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Charter schools are tuition-free, public schools.

Charter schools are tuition-free public schools of choice that are independently run by a nonprofit community board and authorized by an elected board, either a local school board or the state board of elementary and secondary education. Charter schools are different from traditional district schools in three ways:

PUBLIC CHARTER SCHOOL DOWNLOADABLE BOOKLET

Who Attends Charters in Louisiana?

Charter school students have similar demographic characteristics to students in all public schools in Louisiana, but charter schools serve a larger percentage of economically disadvantaged students and black students.*

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*Data is based on 2015 student enrollment counts from the Louisiana Department of Education.

Charter Schools in Louisiana

There are seven types of charter schools in Louisiana:

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Charter School Funding

Charter schools, as public schools, receive their funding via the Minimum Foundation program, the method by which the state equitably distributes public funds to all K-12 public school programs on a per-pupil basis.

How Charter Schools Are Held Accountable

Charter schools, like other public schools in Louisiana, must comply with state laws governing public entities, including the Code of Ethics, Open Meetings Law, Local Government Budget Act, Public Records Act, and Public Bid Law. Charter schools must also comply with policies set by their authorizer. Like other public schools in Louisiana, charter schools receive letter grades through the state accountability system and take the same high-stakes state tests. Unlike other public schools, however, a charter school may be closed by its authorizers if it does not meet its academic, financial, and operational obligations by the end of its charter contract (usually 5 years).

History of Charter Schools in Louisiana

Louisiana’s Charter School Law was originally enacted in 1995 (Act 192) as a pilot program allowing up to eight school districts to volunteer to participate. These districts could either grant charters to eligible groups or apply to the State Board of Elementary and Secondary Education (BESE) to operate a charter school themselves.

The law was substantially revised in 1997 (Act 477) to allow all school districts to participate, but the number of charter schools statewide was capped at 42. The 1997 act also allowed an “appeals-type” procedure under which an eligible group could submit its charter proposal directly to BESE if a local school board failed to approve it or if the local school board placed conditions on the approval of the charter which were unacceptable to the group.

In 2003, a constitutional amendment (Act 1293) and four bills (Act 9, Act 260, Act 381 and Act 944) impacted the operation of charter schools. The constitutional amendment authorized the State Board of Elementary and Secondary Education to take over failing public schools or provide for others to do so; it also authorized BESE to receive, control and spend the state and local per pupil share of the Minimum Foundation Program (MFP) for those schools. Companion legislation (Act 9) spelled out the procedure BESE is to follow to implement the provisions of the constitutional amendment; created a new “Type 5” category of charter schools as one option BESE has for providing for the operation of a failing public school it takes over; and includes special provisions for the creation and operation of Type 5 charter schools.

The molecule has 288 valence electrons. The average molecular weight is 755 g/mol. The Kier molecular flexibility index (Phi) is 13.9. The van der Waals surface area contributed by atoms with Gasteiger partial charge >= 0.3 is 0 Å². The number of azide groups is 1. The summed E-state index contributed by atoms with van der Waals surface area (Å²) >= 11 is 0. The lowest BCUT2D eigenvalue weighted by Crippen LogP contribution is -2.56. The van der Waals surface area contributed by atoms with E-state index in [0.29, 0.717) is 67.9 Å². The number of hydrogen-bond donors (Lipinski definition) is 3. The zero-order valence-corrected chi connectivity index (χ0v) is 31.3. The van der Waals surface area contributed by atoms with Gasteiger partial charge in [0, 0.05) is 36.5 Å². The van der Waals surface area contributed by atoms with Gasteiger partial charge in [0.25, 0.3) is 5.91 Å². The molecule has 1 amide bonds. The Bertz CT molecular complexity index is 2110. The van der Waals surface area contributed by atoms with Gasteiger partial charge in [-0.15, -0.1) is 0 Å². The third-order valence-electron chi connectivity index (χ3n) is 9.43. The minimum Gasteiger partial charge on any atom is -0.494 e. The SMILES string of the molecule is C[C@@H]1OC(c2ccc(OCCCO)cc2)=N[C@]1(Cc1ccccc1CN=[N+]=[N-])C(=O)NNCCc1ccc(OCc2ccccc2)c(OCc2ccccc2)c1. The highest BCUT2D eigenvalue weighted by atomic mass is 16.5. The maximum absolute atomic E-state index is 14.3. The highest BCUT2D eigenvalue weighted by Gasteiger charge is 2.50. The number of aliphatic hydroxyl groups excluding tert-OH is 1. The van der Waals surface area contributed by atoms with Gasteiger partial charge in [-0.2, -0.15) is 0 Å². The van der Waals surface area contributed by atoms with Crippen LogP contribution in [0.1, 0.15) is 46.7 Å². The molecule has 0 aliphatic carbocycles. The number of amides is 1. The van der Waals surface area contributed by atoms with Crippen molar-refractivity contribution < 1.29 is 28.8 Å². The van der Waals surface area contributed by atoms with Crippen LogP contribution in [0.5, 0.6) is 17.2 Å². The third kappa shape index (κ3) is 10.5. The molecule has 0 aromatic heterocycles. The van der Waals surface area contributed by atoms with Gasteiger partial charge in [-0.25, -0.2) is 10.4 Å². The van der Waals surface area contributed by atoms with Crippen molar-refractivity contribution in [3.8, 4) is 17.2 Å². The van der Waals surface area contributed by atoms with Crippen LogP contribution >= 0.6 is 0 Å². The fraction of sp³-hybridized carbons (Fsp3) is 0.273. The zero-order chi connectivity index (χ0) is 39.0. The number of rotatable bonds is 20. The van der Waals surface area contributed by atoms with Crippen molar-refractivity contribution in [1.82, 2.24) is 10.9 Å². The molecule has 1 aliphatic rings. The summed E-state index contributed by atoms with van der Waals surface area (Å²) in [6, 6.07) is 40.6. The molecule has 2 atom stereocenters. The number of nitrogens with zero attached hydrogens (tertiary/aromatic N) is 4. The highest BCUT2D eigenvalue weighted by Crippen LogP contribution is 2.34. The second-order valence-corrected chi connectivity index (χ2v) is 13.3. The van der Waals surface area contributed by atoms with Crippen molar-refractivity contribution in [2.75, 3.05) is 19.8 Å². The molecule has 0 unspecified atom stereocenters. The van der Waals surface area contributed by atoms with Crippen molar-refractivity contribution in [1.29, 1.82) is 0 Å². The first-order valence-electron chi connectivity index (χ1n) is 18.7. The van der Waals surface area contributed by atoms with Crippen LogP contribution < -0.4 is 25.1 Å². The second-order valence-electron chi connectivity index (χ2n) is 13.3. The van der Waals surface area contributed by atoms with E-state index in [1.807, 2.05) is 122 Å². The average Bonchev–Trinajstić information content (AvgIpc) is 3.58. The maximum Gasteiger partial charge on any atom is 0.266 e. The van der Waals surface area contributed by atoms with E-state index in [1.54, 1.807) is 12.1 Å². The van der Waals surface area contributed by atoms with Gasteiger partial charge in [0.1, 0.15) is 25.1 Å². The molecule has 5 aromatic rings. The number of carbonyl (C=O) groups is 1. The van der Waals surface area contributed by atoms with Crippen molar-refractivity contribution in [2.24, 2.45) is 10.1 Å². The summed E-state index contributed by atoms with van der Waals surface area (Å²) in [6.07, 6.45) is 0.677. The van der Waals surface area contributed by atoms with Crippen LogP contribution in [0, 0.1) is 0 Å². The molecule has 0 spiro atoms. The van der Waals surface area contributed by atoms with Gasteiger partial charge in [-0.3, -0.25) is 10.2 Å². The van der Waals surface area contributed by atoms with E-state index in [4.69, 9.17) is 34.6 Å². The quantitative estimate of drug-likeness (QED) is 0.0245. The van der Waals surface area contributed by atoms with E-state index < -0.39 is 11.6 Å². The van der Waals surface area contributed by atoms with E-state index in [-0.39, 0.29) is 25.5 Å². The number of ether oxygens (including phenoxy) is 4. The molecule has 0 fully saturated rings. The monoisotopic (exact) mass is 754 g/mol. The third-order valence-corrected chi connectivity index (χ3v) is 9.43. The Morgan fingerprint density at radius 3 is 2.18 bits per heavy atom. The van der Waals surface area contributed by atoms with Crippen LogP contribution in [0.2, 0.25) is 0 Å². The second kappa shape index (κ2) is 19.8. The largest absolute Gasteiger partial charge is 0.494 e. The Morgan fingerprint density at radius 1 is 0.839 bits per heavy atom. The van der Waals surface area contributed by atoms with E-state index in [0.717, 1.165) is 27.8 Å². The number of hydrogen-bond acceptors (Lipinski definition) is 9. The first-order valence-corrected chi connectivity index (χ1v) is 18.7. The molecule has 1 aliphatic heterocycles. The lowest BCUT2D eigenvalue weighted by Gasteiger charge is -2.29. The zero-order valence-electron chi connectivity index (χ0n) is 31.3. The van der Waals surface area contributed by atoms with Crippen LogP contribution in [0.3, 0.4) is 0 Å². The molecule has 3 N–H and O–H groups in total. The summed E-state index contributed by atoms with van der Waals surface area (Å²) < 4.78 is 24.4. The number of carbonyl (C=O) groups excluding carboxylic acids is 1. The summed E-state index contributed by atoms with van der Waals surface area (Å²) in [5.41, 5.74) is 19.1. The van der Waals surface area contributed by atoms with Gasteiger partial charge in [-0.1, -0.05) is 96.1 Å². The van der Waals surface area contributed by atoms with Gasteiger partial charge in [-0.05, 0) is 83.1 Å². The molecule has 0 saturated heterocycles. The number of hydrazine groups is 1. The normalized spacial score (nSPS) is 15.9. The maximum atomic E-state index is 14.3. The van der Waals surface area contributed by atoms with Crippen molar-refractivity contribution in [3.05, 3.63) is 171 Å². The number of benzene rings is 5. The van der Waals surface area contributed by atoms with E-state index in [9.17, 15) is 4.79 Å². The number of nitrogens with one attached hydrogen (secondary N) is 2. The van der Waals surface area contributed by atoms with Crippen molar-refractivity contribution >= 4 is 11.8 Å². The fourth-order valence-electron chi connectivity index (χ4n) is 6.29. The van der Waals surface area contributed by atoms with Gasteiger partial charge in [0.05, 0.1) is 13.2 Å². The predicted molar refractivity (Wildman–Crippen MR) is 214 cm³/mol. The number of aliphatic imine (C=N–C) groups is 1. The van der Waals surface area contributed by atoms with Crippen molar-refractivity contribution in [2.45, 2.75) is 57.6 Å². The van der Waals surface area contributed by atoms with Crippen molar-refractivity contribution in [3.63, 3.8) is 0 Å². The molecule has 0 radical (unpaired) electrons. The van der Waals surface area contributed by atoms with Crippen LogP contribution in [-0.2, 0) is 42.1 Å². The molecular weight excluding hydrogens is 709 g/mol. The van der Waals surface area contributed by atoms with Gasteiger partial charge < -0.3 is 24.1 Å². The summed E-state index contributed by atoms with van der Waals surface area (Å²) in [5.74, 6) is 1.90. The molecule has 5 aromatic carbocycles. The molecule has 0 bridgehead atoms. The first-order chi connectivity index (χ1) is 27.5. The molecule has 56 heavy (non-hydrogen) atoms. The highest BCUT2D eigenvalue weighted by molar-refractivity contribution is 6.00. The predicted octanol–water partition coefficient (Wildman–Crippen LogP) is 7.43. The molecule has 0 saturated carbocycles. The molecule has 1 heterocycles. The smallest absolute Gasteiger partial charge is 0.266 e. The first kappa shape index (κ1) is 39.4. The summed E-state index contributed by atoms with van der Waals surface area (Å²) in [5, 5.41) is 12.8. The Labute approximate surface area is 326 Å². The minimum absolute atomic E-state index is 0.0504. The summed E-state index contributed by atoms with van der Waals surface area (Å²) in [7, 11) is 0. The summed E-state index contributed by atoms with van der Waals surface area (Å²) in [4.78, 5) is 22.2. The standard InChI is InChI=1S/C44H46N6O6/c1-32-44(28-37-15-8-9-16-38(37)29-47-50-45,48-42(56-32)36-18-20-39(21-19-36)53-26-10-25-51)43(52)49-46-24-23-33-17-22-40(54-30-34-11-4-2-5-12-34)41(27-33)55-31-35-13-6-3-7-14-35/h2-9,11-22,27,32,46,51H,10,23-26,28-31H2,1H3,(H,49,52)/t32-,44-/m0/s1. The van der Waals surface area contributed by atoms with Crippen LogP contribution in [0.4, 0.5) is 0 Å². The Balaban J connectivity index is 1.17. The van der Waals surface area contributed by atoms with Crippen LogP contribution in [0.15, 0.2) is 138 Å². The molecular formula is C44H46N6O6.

In March 2018, the Louisiana Supreme Court ruled that Louisiana charter schools are public schools and should be state funded. The 5-2 ruling was a major victory after a lengthy court battle which started in 2014. The suit was filed by one of the state’s two major teachers unions, the Louisiana Association of Educators and the Iberville Parish School District. In their opinion Justices ruled that state-authorized charter schools are entitled to public funding under the state’s constitution and recognized their status as public schools. The decision averted the shutdown of 42 Type 2 public charter schools and protected school choice for 18,000 students and their families.

In the ruling, Justice James Genovese wrote, “Because there is a presumption that the legislature acts within its constitutional authority, we must construe legislative instruments so as to uphold constitutionality when it is reasonable to do so.” Later, he deferred to the legislature, writing, “While there is no definition of public elementary and secondary schools in the constitution, our legislature has expressed that charter schools are independent public schools.”

The Supreme Court’s decision, expected to be the final say, was being watched by charter supporters nationally. The conclusion of the court case comes after a decade of work by LAPCS in shaping Louisiana’s charter school laws, which rank as among the best in the country.